Added Paul Nikolich, chair of the IEEE 802 LAN/MAN Standards Committee and IEEE fellow: "The fact that almost all information flowing in the Internet is possible because it is transported over a flexible IEEE 802.3 Ethernet-compliant infrastructure is a tribute everyone who has in some way contributed to the standard's development, refinement and expansion. Throughout its history, the IEEE 802.3 Ethernet Working Group has reacted well to emerging global market needs. I applaud the effort of the thousands of individuals who have contributed through the working group and to the development process itself."
Innovation of IEEE 802.3 Ethernet is incessant. Frontiers of development for the standard address market needs such as reducing the number of wire pairs required to deliver Gigabit Ethernet for in-vehicle networking and infotainment, energy efficiency and power over Ethernet. Ethernet underpins the Internet, Wi-Fi, Big Data, cloud computing, the smart grid, computer gaming, eHealth, industrial automation and numerous other high-tech applications. Also, IEEE in April 2013 announced the launch of an IEEE 802.3 study group to explore development of a 400 Gb/s Ethernet standard to efficiently support exponential network bandwidth growth.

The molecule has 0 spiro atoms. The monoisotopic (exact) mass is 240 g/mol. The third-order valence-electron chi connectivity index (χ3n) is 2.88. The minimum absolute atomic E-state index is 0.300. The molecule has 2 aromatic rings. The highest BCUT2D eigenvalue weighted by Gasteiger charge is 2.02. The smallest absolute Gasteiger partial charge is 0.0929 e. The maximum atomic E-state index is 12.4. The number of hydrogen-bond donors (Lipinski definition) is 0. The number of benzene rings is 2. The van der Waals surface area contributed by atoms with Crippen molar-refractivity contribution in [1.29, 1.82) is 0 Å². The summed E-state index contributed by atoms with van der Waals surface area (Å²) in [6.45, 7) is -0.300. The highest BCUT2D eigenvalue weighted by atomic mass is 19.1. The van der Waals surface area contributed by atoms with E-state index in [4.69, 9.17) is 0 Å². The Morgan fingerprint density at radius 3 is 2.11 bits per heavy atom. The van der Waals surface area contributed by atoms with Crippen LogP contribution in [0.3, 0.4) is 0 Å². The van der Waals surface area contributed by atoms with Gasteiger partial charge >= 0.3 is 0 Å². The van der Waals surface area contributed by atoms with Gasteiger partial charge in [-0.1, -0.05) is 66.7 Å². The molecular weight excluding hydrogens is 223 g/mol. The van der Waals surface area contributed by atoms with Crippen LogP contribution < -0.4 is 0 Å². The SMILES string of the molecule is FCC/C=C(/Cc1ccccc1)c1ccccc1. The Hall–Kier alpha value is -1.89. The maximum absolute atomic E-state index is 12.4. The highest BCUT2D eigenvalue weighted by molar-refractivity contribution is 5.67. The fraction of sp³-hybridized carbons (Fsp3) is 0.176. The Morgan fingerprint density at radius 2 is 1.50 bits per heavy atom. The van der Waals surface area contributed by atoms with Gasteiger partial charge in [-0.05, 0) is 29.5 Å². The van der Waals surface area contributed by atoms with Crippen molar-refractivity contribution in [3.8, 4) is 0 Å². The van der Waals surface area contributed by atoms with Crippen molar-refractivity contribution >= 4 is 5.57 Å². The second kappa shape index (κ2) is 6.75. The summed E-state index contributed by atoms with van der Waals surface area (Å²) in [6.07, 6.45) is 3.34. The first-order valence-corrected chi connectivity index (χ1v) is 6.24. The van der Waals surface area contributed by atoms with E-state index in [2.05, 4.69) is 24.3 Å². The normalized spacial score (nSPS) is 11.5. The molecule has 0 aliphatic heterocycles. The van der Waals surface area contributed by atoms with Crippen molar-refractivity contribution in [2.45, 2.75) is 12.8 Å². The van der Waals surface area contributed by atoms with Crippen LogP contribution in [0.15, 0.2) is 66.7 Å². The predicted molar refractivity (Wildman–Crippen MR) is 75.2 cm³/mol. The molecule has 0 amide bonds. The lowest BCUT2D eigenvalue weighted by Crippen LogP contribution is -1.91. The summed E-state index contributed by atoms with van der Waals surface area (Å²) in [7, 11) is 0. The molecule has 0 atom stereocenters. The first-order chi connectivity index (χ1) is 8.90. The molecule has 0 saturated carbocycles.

"IEEE 802.3 standardization has always been market-driven and rooted in openness and due process, and its success in contributing to technology innovation and global market growth is indisputable," said Konstantinos Karachalios, managing director of the IEEE Standards Association (IEEE-SA). "We join the global Ethernet ecosystem in celebrating IEEE 802.3's 30th anniversary, and we look forward to the transformations in the way that humanity lives, works and plays that the standard's ongoing innovation enables in the decades to come."
For more information, please visit the IEEE 802.3 Ethernet Working Group Web page.
About the IEEE Standards Association
The IEEE Standards Association, a globally recognized standards-setting body within IEEE, develops consensus standards through an open process that engages industry and brings together a broad stakeholder community. IEEE standards set specifications and best practices based on current scientific and technological knowledge. The IEEE-SA has a portfolio of over 900 active standards and more than 500 standards under development. For more information visit the IEEE-SA Web site.
IEEE, a large, global technical professional organization, is dedicated to advancing technology for the benefit of humanity. Through its highly cited publications, conferences, technology standards, and professional and educational activities, IEEE is the trusted voice on a wide variety of areas ranging from aerospace systems, computers and telecommunications to biomedical engineering, electric power and consumer electronics. Learn more at the IEEE Web site.
1 CE-ing Carrier Ethernet’s Future: The Next Evolution in Connectivity, OSP Magazine, by Eric Geelen and Tom Rarick